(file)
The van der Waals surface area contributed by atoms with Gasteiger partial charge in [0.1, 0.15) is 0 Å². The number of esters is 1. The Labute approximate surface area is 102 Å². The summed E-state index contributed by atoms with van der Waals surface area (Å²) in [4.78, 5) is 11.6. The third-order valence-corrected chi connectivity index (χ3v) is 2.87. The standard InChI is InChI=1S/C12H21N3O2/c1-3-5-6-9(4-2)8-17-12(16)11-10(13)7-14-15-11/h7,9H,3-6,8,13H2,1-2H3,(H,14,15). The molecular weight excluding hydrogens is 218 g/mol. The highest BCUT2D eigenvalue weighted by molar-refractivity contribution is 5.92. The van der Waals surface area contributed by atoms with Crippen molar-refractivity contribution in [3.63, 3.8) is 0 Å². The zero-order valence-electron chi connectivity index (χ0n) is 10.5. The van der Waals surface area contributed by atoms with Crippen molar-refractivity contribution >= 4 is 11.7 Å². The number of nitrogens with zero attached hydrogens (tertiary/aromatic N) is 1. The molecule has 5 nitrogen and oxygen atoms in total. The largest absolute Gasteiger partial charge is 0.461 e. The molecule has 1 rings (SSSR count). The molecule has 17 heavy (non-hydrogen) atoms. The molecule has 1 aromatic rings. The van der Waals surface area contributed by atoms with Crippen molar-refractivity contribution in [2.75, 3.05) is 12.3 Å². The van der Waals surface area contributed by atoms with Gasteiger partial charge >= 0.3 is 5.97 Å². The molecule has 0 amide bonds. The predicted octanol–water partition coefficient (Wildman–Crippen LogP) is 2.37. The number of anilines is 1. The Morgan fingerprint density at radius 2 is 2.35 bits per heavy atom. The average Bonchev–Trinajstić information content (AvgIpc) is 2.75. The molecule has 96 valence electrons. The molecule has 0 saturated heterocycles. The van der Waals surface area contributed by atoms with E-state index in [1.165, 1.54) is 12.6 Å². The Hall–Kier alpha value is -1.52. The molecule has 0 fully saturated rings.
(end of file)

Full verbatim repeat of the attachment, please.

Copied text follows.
The van der Waals surface area contributed by atoms with Gasteiger partial charge in [0.1, 0.15) is 0 Å². The number of esters is 1. The Labute approximate surface area is 102 Å². The summed E-state index contributed by atoms with van der Waals surface area (Å²) in [4.78, 5) is 11.6. The third-order valence-corrected chi connectivity index (χ3v) is 2.87. The standard InChI is InChI=1S/C12H21N3O2/c1-3-5-6-9(4-2)8-17-12(16)11-10(13)7-14-15-11/h7,9H,3-6,8,13H2,1-2H3,(H,14,15). The molecular weight excluding hydrogens is 218 g/mol. The highest BCUT2D eigenvalue weighted by molar-refractivity contribution is 5.92. The van der Waals surface area contributed by atoms with Crippen molar-refractivity contribution in [3.63, 3.8) is 0 Å². The zero-order valence-electron chi connectivity index (χ0n) is 10.5. The van der Waals surface area contributed by atoms with Crippen molar-refractivity contribution >= 4 is 11.7 Å². The number of nitrogens with zero attached hydrogens (tertiary/aromatic N) is 1. The molecule has 5 nitrogen and oxygen atoms in total. The largest absolute Gasteiger partial charge is 0.461 e. The molecule has 1 rings (SSSR count). The molecule has 17 heavy (non-hydrogen) atoms. The molecule has 1 aromatic rings. The van der Waals surface area contributed by atoms with Crippen molar-refractivity contribution in [2.75, 3.05) is 12.3 Å². The van der Waals surface area contributed by atoms with Gasteiger partial charge >= 0.3 is 5.97 Å². The molecule has 0 amide bonds. The predicted octanol–water partition coefficient (Wildman–Crippen LogP) is 2.37. The number of anilines is 1. The Morgan fingerprint density at radius 2 is 2.35 bits per heavy atom. The average Bonchev–Trinajstić information content (AvgIpc) is 2.75. The molecule has 96 valence electrons. The molecule has 0 saturated heterocycles. The van der Waals surface area contributed by atoms with E-state index in [1.165, 1.54) is 12.6 Å². The Hall–Kier alpha value is -1.52. The molecule has 0 fully saturated rings.